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Curator’s Circle: Makaye Lewis & Daisy Quezada Ureña (Register)
July 29 @ 3:00 pm - 4:00 pm
Join the Wheelwright Museum for a new series of the Curator’s Circle, our informal salons featuring exhibitions artists in Indigenous Women: Border Matters.
Makaye Lewis (Tohono O’odham) is a multi-disciplinary artist, born in 1996. Lewis comes from the small, secluded village of Ventana on the Tohono O’odham Nation in Arizona. Her hometown has a current population of forty-nine and is located sixty miles from the Mexican border. Lewis says that she is informed by her Tohono O’odham heritage and people; her artwork is an extension of both environmental influences and cultural narratives. “My practice is a product of my exploration of creative processes and observational studies.” She received her Associate of Fine Arts at Tohono O’odham Community College in 2017 and went on to receive her Bachelor of Fine Arts at the Institute of American Indian Arts in Santa Fe, NM in 2020. Lewis is a recipient of the Walt Disney Company Scholarship. Her work has been highlighted in the following Institute of American Indian Arts exhibitions: Visitors and Intruders, and Thirteen in 2019, Small Mediums At Large and Día de Los Muertos: More than Sugar Skulls in 2018, and Art Rush in 2017.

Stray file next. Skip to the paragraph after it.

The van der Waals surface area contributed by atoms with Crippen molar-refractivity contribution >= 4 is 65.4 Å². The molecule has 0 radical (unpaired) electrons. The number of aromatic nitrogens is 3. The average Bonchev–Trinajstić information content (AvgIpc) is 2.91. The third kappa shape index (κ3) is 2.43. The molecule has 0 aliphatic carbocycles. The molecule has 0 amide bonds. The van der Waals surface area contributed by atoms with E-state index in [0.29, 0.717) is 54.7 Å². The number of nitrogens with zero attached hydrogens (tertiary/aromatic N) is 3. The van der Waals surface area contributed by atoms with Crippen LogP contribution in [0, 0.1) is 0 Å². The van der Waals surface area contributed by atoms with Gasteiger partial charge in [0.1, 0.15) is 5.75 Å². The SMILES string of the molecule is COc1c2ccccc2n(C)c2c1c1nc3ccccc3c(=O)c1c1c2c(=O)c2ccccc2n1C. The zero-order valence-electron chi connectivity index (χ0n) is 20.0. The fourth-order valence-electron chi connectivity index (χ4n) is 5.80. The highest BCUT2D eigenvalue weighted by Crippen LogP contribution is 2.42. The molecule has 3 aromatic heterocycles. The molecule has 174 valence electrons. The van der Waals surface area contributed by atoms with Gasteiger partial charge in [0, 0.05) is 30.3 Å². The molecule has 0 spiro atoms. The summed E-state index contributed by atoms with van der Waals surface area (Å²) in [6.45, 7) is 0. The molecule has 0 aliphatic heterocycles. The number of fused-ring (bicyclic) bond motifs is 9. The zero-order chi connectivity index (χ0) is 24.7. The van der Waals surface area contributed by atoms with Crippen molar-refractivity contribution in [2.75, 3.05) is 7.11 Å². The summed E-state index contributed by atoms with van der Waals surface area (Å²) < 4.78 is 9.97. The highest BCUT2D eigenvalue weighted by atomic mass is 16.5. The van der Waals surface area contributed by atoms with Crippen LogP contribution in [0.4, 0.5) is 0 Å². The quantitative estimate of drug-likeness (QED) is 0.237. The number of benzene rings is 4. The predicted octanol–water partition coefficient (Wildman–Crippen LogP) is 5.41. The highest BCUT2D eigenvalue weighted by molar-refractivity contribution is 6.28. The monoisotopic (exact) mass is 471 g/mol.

Daisy Quezada Ureña (Mexican-American) is visual artist and educator based in Santa Fe, New Mexico. Within her practice she creates ceramic works and installations that address identity and place in relation to social structures that cross between imposed borders. Quezada Ureña has worked alongside nonprofit organizations like El Otro Lado/The Other Side located in Southern California and Mexico and Downtown Aurora Visual Arts located in Colorado which impact local communities by bringing art to youth. In 2016, she cofounded Present Cartographers, a collective invested in artists working within the theme of immigration, recently launching Terreno: Borderland Linguistics, a chapterbook featuring works by national and international artists. She is a 2020 recipient of the United States Latinx Art Forum, Charla Fund grant. Quezada Ureña’s work has been exhibited nationally and internationally at The Denver Art Museum, Summerhall (Edinburg, Scotland), New Taipei City Yingge Ceramics Museum (New Taipei, Taiwan), Icheon Ceramics Festival (Icheon, South Korea), and the Hubei Institute of Fine Arts (Hubei Province, Wuhan, China), and the Lightwell Gallery, University of Oklahoma. Quezada Ureña received her Master of Fine Arts at the University of Delaware with an emphasis in Ceramics. She is a faculty member in the Studio Arts Department at the Institute of American Indian Arts in Santa Fe, New Mexico.